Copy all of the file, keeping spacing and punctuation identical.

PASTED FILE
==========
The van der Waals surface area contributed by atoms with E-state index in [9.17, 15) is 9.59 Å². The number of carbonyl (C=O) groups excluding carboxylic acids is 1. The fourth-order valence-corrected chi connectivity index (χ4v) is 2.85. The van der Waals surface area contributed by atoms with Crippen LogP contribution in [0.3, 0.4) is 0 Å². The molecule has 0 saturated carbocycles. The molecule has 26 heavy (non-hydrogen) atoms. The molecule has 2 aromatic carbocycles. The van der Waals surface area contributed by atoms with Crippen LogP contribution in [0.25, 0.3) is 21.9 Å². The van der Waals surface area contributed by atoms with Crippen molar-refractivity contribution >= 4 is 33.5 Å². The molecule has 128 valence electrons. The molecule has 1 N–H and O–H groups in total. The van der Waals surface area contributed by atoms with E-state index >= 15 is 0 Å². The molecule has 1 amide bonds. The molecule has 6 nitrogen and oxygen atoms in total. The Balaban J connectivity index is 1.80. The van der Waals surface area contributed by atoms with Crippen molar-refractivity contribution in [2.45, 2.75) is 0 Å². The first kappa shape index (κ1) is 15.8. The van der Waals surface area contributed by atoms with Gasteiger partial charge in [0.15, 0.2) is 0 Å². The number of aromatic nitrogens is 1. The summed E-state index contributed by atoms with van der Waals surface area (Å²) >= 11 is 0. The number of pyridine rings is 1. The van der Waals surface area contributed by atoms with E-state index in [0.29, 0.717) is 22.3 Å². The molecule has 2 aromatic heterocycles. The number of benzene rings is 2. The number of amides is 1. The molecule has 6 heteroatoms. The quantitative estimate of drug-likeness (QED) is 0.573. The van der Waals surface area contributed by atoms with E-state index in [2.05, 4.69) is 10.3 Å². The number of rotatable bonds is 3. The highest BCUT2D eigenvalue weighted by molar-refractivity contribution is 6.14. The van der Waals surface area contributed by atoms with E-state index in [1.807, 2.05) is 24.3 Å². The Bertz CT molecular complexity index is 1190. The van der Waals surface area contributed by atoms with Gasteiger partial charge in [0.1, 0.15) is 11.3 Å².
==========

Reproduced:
The van der Waals surface area contributed by atoms with E-state index in [9.17, 15) is 9.59 Å². The number of carbonyl (C=O) groups excluding carboxylic acids is 1. The fourth-order valence-corrected chi connectivity index (χ4v) is 2.85. The van der Waals surface area contributed by atoms with Crippen LogP contribution in [0.3, 0.4) is 0 Å². The molecule has 0 saturated carbocycles. The molecule has 26 heavy (non-hydrogen) atoms. The molecule has 2 aromatic carbocycles. The van der Waals surface area contributed by atoms with Crippen LogP contribution in [0.25, 0.3) is 21.9 Å². The van der Waals surface area contributed by atoms with Crippen molar-refractivity contribution >= 4 is 33.5 Å². The molecule has 128 valence electrons. The molecule has 1 N–H and O–H groups in total. The van der Waals surface area contributed by atoms with E-state index >= 15 is 0 Å². The molecule has 1 amide bonds. The molecule has 6 nitrogen and oxygen atoms in total. The Balaban J connectivity index is 1.80. The van der Waals surface area contributed by atoms with Crippen molar-refractivity contribution in [2.45, 2.75) is 0 Å². The first kappa shape index (κ1) is 15.8. The van der Waals surface area contributed by atoms with Gasteiger partial charge in [0.15, 0.2) is 0 Å². The number of aromatic nitrogens is 1. The summed E-state index contributed by atoms with van der Waals surface area (Å²) >= 11 is 0. The number of pyridine rings is 1. The van der Waals surface area contributed by atoms with E-state index in [0.29, 0.717) is 22.3 Å². The molecule has 2 aromatic heterocycles. The number of benzene rings is 2. The number of amides is 1. The molecule has 6 heteroatoms. The quantitative estimate of drug-likeness (QED) is 0.573. The van der Waals surface area contributed by atoms with E-state index in [2.05, 4.69) is 10.3 Å². The number of rotatable bonds is 3. The highest BCUT2D eigenvalue weighted by molar-refractivity contribution is 6.14. The van der Waals surface area contributed by atoms with E-state index in [1.807, 2.05) is 24.3 Å². The Bertz CT molecular complexity index is 1190. The van der Waals surface area contributed by atoms with Gasteiger partial charge in [0.1, 0.15) is 11.3 Å².